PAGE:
European teams across scientific disciplines come together to advance their work with GPU acceleration

Helmholtz GPU Hackathon Attendees
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In September 2020,  the fifth GPU hackathon took place in Germany. Like previous events, it was jointly organised by the Helmholtz Centre Dresden-Rossendorf (HZDR), the Jülich Supercomputing Centre (JSC), OpenACC and NVIDIA; however,  unlike the past, this was a fully online event because of the COVID-19 pandemic. Thanks to the experiences collected during similar online events,  this year’s participating teams showed a similar level of productivity as observed during earlier Helmholtz hackathons.

The teams came from all around Europe and spanned a broad range of natural sciences across a variety of length scales, starting from scales that are much smaller than a microscope could resolve to the macroscopic scales of hydrologic modelling. In total, eight teams were accepted with the majority using  GPUs for accelerating simulations, and two teams focusing on machine learning methods.

The OpenQCBerlin team from DESY and the Humboldt University Berlin used the hackathon to kick-start porting of the OpenQCD code to GPUs. This code is used by theoretical particle physicists for simulating Quantum Chromodynamics (QCD), a theory that is believed to describe the strong interactions between quarks and gluons. Another team addressed challenges in experimental particle physics: The FALCON team uses machine learning techniques to create very fast models for simulating events of large-scale particle physics experiments like the Compact Muon Solenoid (CMS) experiment at CERN.

 The Machine Learning for Molecular Dynamics (MLMD) team from the Institute for Computational Biomedicine at Forschungszentrum Jülich used GPUs for the training of models where the training data is obtained through simulations of molecular systems with hybrid quantum chemical (QC) and molecular mechanical (MM) potentials along very long trajectories.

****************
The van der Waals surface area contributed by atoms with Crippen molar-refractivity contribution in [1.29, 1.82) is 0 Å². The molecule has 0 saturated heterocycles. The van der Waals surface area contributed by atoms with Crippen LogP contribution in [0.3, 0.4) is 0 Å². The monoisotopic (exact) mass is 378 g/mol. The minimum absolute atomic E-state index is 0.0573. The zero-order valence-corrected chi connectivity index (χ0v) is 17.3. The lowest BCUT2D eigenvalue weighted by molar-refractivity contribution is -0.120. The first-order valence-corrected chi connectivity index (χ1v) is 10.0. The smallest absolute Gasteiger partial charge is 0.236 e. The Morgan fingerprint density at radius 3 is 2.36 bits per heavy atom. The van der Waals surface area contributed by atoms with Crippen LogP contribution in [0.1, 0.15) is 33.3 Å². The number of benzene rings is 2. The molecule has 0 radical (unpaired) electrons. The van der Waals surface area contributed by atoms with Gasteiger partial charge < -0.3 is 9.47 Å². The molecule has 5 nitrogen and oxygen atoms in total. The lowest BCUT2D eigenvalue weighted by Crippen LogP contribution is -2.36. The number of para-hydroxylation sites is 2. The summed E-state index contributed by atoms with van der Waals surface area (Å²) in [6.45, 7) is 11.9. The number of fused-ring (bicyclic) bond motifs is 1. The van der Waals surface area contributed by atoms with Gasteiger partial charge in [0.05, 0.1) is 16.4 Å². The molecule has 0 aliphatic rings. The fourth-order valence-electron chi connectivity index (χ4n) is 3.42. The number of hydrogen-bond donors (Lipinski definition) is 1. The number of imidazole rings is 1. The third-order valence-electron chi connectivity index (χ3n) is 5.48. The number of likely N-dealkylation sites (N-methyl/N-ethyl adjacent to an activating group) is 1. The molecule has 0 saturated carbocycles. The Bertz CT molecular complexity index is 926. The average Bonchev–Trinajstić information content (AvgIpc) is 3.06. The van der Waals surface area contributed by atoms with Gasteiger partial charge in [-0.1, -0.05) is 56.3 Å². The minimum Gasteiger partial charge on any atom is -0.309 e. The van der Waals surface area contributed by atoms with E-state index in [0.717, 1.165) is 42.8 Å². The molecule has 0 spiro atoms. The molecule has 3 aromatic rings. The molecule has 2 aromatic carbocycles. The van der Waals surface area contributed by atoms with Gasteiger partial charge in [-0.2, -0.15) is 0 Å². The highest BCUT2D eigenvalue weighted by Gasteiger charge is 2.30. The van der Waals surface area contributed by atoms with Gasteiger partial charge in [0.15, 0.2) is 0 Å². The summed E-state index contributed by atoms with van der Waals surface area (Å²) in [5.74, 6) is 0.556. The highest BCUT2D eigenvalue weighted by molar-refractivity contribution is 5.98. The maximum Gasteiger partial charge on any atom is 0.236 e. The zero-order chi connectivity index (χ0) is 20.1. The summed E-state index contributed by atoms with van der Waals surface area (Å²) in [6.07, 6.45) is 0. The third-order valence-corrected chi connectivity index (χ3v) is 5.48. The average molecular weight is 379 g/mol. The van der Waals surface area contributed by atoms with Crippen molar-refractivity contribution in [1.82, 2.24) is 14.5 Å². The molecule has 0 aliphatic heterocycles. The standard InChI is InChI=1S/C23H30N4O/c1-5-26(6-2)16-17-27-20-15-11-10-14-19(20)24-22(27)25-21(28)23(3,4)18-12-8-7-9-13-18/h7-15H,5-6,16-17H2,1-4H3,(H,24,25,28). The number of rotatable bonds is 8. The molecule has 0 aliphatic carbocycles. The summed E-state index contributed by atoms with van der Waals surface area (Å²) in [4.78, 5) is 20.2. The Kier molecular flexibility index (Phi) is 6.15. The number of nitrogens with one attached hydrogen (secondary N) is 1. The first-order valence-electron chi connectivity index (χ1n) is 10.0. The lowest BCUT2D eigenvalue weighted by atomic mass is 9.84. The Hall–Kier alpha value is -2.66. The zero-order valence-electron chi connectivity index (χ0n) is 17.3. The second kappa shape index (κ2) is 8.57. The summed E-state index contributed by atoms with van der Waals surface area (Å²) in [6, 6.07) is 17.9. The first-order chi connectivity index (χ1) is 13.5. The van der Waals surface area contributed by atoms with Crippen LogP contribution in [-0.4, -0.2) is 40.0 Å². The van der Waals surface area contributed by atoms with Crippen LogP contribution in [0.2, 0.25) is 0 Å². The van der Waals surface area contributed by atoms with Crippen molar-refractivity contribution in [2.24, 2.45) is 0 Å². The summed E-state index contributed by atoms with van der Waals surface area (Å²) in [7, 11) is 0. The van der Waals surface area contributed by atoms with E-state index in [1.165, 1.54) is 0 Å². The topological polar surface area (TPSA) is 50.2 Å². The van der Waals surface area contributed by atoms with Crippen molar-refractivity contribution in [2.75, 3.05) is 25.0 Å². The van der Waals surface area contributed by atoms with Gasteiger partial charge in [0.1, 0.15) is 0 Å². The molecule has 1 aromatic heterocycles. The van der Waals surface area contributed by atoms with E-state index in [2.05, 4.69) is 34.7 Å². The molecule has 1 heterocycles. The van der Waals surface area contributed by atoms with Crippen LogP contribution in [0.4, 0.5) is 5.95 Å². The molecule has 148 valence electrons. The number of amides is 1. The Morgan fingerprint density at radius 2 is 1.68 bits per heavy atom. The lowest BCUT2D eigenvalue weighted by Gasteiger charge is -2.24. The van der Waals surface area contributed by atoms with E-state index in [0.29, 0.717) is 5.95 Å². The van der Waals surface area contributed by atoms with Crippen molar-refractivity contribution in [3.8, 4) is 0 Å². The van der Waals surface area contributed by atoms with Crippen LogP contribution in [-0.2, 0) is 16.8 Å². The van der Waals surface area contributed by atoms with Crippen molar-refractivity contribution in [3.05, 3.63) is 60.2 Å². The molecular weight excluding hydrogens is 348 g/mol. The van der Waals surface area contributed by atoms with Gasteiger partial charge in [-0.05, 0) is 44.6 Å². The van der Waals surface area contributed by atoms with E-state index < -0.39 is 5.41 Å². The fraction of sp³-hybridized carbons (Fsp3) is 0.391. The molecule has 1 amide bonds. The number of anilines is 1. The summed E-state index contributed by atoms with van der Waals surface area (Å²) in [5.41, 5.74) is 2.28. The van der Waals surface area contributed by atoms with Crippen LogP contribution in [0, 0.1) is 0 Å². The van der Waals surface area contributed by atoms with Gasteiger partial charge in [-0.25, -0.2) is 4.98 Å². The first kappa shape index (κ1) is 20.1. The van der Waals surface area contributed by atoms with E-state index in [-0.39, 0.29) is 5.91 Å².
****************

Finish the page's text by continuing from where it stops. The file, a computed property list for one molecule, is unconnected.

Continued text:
Another GPU Hackathon success story is the team from the University of Göttingen who worked on the SOMA code, a massively-parallel and GPU accelerated implementation of a soft, coarse-grained polymer model. Building on work achieved at an earlier hackathon, the code allows for the exploration of polymeric materials that are of interest for a wide range of applications from batteries to fuel cells to microelectronic devices. he code can scale to 128 GPUs, and the  team is now preparing for the new JUWELS Booster system at JSC with almost 4,000 NVIDIA A100 GPUs.

Three teams--Mostafa, ParFlow and SHYFEM--came with applications used for hydrologic modelling. The Mostafa team continued earlier efforts to speed-up their Regional Inundation Model on GPUs, which can be used to model river floods. ParFlow simulates surface, soil and groundwater flow and has only recently been ported to GPUs in preparation of the aforementioned JUWELS Booster. SHYFEM is a model that mainly targets modelling of coastal regions like the Venice lagoon. Common to all three codes is the goal of generating highly relevant insights e for the increasingly likely cases of extreme weather conditions.

At the conclusion of the Hackathon, all teams reported that the event was useful for them. Whether they used the event to discover and correct computational bottlenecks to achieve speed-up or to integrate modern and efficient libraries like AmgX, the key takeaway of the Hackathon for the participants was learning and improving their skills across performance tools, libraries, and programming approaches. These are important skills many of the participants will continue to benefit from far after the event itself. In response to the question of whether it was worthwhile to participate, one team answered: “Definitely. This chance is rare. We found exactly what we wanted.”


We would like to thank the Technical University Dresden for access to the Power9 cluster accelerated by NVIDIA V100 GPUs, NVIDIA for access to DGX-1 nodes and JSC for access to the JUWELS supercomputer with its V100 and A100 GPUs. The continuous availability of the Nsight team from NVIDIA is gratefully acknowledged. Finally, very special thanks go to the15 mentors who continuously supported the teams during the 4 days of the Hackathon as well as to the organisations that allowed them to take this role: Center for Advanced Systems Understanding (CASUS), HZDR, JSC, and NVIDIA.



Dirk Pleiter
Dirk Pleiter

Dirk Pleiter is research group leader at the Jülich Supercomputing Centre (JSC) and professor of theoretical physics at the University of Regensburg. At JSC he is leading the work on application-oriented technology development. Currently he is among others principal investigator of exascale labs at JSC including the NVIDIA Application Lab at Jülich. He co-organised the Helmholtz GPU Hackathon 2020 together with Guido Juckeland (HZDR).

Guido Juckeland
Guido Juckeland

Guido Juckeland is the head of the Computational Science department at Helmholtz-Zentrum Dresden-Rossendorf (HZDR). His team and he are working on research software engineering, applied AI in scientific use cases, large scale research management and GPU-accelerated high performance computing. Guido also teaches GPU programming at Technische Universität Dresden. Together, with Dirk Pleiter, Guido has been organizing GPU Hackathons since 2016.